A low glycemic index diet helps reduce risk of MD
There is now good evidence that people who eat a higher proportion of carbohydrates with a low glycemic index (GI) compared to high GI, have a lower risk of developing macular degeneration (MD).
The glycemic index is a ranking of carbohydrates on a scale of 1 to 100 according to how much they raise blood sugar after eating. Carbohydrates with a high GI (GI = 70 or more) are digested rapidly and produce a large and rapid rise in blood sugar. Low GI carbohydrates (GI = 55 or less) are digested more slowly, giving a more gradual but longer release of energy.
Low GI carbohydrates include most fruit and vegetables, whole grain cereals and whole grain breads.
Note that the glycemic index only applies to carbohydrates. Foods such as meat, fish, eggs, cheese, butter etc contain very little carbohydrate, and do not have a glycemic index.
- Look for the low GI logo on many packaged foods at the supermarket.
- Instead of regular potatoes, try to use sweet potato (kumara) or lower GI varieties such as Carisma, Nicola or Almera or tinned new potatoes.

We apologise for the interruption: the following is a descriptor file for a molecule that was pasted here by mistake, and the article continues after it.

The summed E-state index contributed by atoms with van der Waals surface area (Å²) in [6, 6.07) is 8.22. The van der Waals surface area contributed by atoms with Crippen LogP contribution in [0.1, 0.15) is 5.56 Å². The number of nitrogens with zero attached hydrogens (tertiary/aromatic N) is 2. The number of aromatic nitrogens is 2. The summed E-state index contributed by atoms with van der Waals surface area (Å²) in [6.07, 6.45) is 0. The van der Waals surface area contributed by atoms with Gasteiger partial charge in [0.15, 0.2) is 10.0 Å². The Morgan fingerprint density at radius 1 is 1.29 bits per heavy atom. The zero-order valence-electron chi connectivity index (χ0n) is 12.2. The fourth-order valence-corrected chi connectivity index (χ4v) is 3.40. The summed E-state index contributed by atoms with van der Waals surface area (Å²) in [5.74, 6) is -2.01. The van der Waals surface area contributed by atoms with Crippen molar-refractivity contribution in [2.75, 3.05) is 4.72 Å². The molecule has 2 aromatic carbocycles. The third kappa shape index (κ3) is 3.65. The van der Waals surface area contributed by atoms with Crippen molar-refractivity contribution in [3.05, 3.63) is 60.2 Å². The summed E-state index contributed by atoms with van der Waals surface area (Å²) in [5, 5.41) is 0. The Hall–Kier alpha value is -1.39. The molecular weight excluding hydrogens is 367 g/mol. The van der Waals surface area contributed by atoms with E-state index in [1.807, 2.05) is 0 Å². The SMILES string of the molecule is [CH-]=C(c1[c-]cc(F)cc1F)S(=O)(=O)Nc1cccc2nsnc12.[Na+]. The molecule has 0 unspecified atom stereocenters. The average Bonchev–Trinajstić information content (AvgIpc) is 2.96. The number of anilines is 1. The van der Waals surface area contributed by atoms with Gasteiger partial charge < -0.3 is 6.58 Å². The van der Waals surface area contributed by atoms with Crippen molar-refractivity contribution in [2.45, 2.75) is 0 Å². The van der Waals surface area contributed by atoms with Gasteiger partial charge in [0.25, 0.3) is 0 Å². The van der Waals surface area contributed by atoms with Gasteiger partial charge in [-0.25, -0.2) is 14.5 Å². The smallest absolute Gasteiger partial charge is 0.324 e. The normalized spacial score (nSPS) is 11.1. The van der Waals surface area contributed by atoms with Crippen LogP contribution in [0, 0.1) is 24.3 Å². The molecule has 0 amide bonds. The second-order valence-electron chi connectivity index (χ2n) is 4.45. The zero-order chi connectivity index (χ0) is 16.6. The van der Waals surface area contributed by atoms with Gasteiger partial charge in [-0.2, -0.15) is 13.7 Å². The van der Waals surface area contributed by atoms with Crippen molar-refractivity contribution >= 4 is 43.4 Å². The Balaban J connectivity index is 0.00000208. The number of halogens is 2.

- Choose Basmati, Doongara or Moolgiri rice or pearled barley, cracked wheat, quinoa, pasta or noodles instead of short grained rice.
- Don't overcook rice or pasta as this increases the glycemic index.
- Try to avoid highly processed breakfast cereals. Instead, choose traditional rolled oats (porridge), muesli or commercial brands with a low GI logo on the pack.
- Cut down the consumption of biscuits, cakes and pastries. For a quick snack, try a slice of wholegrain bread, a few nuts, or a piece of fruit.
- You don't need to eliminate all high GI foods. Just try to ensure that you eat a greater proportion of low GI foods.
These recommendations are in addition to the Foundation's other diet and lifestyle recommendations including eating fish two to three times a week, eating lots of leafy greens and other fruits and vegetables, eating a handful of nuts a week, exercising regularly, maintaining a healthy weight and stopping smoking.
For more information and a free nutrition and supplements fact sheet, please call the Foundation on 1800 111 709.